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Posted at: May 16, 2019, 6:31 AM; last updated: May 16, 2019, 6:31 AM (IST)

The right kind of chowkidars

The right kind of chowkidars

V Viswanathan

Prime MINISTER Modi’s ‘Main bhi chowkidar’ campaign to counter Rahul Gandhi’s ‘Chowkidar chor hai’ jibe has put all those who take care of security of installations in the spotlight. One is not sure if the offensive or the counteroffensive will actually help the parties electorally or not. But the fact remains that people in charge of security have an unenviable task at hand. 

Watchmen and security guards sometimes end up grilling their own CEOs at the gate, mistaking them for strangers, only to learn of their blunder soon. That Manohar Parrikar, late chief minister of Goa, was inadvertently stopped by a chowkidar at a hotel in Goa when he was CM is a popular story.  

Those guarding the gates of private colleges, where the management writ runs large, enjoy vast powers, especially when it comes to students. One of their main tasks is to ask students to display their ID cards while they enter and leave the premises. In a private engineering college, I once observed that a group of mischievous students tried to avoid showing the ID cards and dragged the security men into a friendly banter, but the guards did not lower their guard. Finally, the students laughed, pulled out their ID cards like rabbits from a magician’s hat and moved away jauntily.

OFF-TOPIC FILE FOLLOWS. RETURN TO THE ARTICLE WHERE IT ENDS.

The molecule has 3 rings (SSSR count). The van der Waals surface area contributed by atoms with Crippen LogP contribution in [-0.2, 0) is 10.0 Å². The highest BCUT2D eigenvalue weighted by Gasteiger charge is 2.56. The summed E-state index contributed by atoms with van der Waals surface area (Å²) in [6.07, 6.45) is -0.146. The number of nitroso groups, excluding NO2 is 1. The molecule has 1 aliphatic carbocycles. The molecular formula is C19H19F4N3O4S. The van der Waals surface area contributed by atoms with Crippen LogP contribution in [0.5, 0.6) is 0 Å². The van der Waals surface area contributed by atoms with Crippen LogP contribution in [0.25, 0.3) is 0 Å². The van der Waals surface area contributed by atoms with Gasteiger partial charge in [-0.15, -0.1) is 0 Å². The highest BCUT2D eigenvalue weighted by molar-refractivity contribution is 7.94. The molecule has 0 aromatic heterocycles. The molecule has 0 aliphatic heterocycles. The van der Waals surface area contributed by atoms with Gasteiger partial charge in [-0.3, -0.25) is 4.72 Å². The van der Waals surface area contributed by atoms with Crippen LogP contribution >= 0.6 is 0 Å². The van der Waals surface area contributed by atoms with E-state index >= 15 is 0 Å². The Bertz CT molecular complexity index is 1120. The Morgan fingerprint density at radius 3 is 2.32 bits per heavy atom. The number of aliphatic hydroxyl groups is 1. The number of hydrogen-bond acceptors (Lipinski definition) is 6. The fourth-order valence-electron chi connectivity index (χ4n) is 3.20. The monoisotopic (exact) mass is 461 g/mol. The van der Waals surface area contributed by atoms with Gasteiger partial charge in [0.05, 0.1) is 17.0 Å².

I have heard of a monumental goof-up story in a high security setup. I am not certain if it is apocryphal. The establishment had invited a senior official from another organisation as a delegate for an important meeting. The delegate drove in his car. As part of routine check, his car was stopped at the main gate. A gun-toting guard asked him to open the boot and after clearance, he was allowed to proceed. But there was another gate the delegate had to cross. 

At the next gate, the executive was stopped again and was asked to open the car’s boot. He did so. This time, the guard who inspected the boot became furious and started grilling him, suspecting him to be a terrorist! Did he notice anything in the boot? Yes. A machine gun! The visiting executive was clueless how the weapon shot itself into the boot. 

Within minutes, the guard got a call from his colleague stationed at the main gate. ‘My machine gun is missing. Looks like I placed it in a car’s boot while checking and forgot to take it out. Did you by any chance spot it?’ ‘Oh my God!’ the other guard rushed to the delegate and apologised for his co-chowkidar’s lapse and his own indiscretion.    

Incompetent security personnel can easily derail a good system while vigilant and efficient chowkidars are a true asset, indeed.

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